Call the Midwife


By Rosa Nanasi Haas

It was noon and midwife Jessica Schwarz was caught with her head between a 42-year-old woman’s legs at the Children’s Hospital of Philadelphia one Friday in November. The patient’s water broke the night before, but when Schwarz checked her patient’s cervix and it was completely closed.

Schwarz gave her patient Pitocin, a drug that induces contractions and it started to do its job. The patient’s cervix began dilating.

The woman’s contractions grew longer, stronger and closer together. Her cervix started thinning out. The patient pushed harder and harder, until a little head started crowning.

Schwarz looked at the monitor and saw the baby’s heart rate dip. The dips continued.

The baby had to come out. Schwarz did a maneuver to help the baby deliver faster.

Schwarz delivered a shocked, eight pounds, 10-ounce baby boy at the Children’s Hospital of Pennsylvania.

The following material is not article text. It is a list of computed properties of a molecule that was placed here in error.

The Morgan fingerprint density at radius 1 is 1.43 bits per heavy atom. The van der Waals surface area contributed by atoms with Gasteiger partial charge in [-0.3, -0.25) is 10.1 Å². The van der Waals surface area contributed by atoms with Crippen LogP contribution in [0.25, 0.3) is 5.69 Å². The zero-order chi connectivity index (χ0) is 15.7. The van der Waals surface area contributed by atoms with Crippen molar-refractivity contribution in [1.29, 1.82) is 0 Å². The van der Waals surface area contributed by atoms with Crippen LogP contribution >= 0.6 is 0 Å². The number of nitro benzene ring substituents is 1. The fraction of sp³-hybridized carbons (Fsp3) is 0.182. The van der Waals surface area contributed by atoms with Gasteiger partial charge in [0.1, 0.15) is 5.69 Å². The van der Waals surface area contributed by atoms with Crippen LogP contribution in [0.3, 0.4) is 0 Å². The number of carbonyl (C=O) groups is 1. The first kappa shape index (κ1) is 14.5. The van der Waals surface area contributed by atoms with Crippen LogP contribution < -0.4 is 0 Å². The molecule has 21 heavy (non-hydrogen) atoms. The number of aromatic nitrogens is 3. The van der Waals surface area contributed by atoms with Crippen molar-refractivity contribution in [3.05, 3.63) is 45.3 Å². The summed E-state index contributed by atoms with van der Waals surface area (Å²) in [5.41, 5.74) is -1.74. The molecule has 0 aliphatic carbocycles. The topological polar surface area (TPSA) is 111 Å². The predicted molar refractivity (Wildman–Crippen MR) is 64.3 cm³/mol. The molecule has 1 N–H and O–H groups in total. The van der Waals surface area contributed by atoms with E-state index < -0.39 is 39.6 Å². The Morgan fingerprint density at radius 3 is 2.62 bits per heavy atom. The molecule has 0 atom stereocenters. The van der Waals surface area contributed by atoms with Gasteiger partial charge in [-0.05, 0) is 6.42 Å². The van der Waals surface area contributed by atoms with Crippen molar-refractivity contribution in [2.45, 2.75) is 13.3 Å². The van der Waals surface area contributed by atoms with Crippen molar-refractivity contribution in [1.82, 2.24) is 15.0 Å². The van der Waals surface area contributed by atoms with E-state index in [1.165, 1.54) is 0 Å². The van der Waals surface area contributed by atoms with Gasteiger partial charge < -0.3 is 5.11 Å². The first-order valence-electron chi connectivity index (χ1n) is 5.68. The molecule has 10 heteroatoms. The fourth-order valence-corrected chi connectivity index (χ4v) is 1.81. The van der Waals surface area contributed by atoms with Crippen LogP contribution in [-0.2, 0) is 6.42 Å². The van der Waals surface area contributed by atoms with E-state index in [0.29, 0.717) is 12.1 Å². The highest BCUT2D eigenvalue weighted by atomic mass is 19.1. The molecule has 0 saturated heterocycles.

Another delivery successfully completed, one of thousands Schwarz has assisted in.

Schwarz is currently the Team Lead for the midwives and nurse practitioners at CHOP who assist women during and after pregnancy. Over the course of her 11 years as a midwife, she has been present for thousands of births and has risen in her field to become a skilled midwife.

“I learn stuff here everyday,” Schwarz said of her job at CHOP. “It’s like the weirdest, strangest place to work.”

Schwarz, 37, received her degree in Midwifery from the University of Pennsylvania in 2003.

When asked why she is a midwife, Schwarz replied, “It was all the natural, earthy-birthystuff was what I really fell-in-love with.”

Newborn Baby

Schwarz began her career as a midwife in 2005 when she went to work at Lawrence OBGYN, a small private practice in Lawrenceville, New Jersey.

Schwarz explains how she hopes women feel after giving birth. “I hope they can come through feeling like they have a voice and they have decision- making capacity.”

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Schwarz had recently started working at the Children’s Hospital of Pennsylvania. A mother was admitted to CHOP.

When she arrived at the hospital, she was nine centimeters dilated. The woman was nervous and jittery.

Schwarz comforted the patient.

“Take a breath. It’s going to be fine. You’re almost there. We’re going to push the baby out. We’re going to be done. We’re going to be done before you know it.” Continue reading